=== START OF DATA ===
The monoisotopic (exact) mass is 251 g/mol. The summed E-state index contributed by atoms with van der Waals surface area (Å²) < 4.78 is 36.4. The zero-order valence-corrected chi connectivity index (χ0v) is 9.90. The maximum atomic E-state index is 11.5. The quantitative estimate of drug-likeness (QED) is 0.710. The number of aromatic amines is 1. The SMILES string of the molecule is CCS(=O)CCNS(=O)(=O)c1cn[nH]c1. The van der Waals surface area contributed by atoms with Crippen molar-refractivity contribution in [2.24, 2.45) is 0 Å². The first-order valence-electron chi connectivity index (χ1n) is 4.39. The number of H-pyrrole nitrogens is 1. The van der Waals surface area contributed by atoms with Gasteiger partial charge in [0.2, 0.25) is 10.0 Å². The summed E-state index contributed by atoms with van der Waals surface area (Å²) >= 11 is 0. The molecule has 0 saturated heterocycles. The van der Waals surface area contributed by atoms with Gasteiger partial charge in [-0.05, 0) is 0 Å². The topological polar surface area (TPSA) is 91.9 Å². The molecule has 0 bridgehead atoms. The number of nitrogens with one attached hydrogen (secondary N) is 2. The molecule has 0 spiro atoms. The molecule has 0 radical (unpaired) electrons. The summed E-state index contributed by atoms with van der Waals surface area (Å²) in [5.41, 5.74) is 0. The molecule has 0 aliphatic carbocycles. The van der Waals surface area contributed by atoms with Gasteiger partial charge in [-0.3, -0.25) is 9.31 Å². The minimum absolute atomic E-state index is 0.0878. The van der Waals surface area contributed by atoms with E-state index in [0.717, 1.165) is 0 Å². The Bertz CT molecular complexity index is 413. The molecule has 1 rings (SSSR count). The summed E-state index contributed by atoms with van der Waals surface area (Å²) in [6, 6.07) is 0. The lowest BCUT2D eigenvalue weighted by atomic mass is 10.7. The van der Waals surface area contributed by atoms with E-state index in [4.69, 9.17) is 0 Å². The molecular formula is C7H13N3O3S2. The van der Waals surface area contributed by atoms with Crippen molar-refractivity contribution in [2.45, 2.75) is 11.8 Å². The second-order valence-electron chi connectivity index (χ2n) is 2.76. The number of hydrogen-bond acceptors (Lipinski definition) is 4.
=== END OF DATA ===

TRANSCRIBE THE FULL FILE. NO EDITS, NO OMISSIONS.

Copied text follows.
The monoisotopic (exact) mass is 251 g/mol. The summed E-state index contributed by atoms with van der Waals surface area (Å²) < 4.78 is 36.4. The zero-order valence-corrected chi connectivity index (χ0v) is 9.90. The maximum atomic E-state index is 11.5. The quantitative estimate of drug-likeness (QED) is 0.710. The number of aromatic amines is 1. The SMILES string of the molecule is CCS(=O)CCNS(=O)(=O)c1cn[nH]c1. The van der Waals surface area contributed by atoms with Crippen molar-refractivity contribution in [2.24, 2.45) is 0 Å². The first-order valence-electron chi connectivity index (χ1n) is 4.39. The number of H-pyrrole nitrogens is 1. The van der Waals surface area contributed by atoms with Gasteiger partial charge in [0.2, 0.25) is 10.0 Å². The summed E-state index contributed by atoms with van der Waals surface area (Å²) >= 11 is 0. The molecule has 0 saturated heterocycles. The van der Waals surface area contributed by atoms with Gasteiger partial charge in [-0.05, 0) is 0 Å². The topological polar surface area (TPSA) is 91.9 Å². The molecule has 0 bridgehead atoms. The number of nitrogens with one attached hydrogen (secondary N) is 2. The molecule has 0 spiro atoms. The molecule has 0 radical (unpaired) electrons. The summed E-state index contributed by atoms with van der Waals surface area (Å²) in [5.41, 5.74) is 0. The molecule has 0 aliphatic carbocycles. The van der Waals surface area contributed by atoms with Gasteiger partial charge in [-0.3, -0.25) is 9.31 Å². The minimum absolute atomic E-state index is 0.0878. The van der Waals surface area contributed by atoms with E-state index in [0.717, 1.165) is 0 Å². The Bertz CT molecular complexity index is 413. The molecule has 1 rings (SSSR count). The summed E-state index contributed by atoms with van der Waals surface area (Å²) in [6, 6.07) is 0. The lowest BCUT2D eigenvalue weighted by atomic mass is 10.7. The van der Waals surface area contributed by atoms with E-state index in [4.69, 9.17) is 0 Å². The molecular formula is C7H13N3O3S2. The van der Waals surface area contributed by atoms with Crippen molar-refractivity contribution in [2.45, 2.75) is 11.8 Å². The second-order valence-electron chi connectivity index (χ2n) is 2.76. The number of hydrogen-bond acceptors (Lipinski definition) is 4.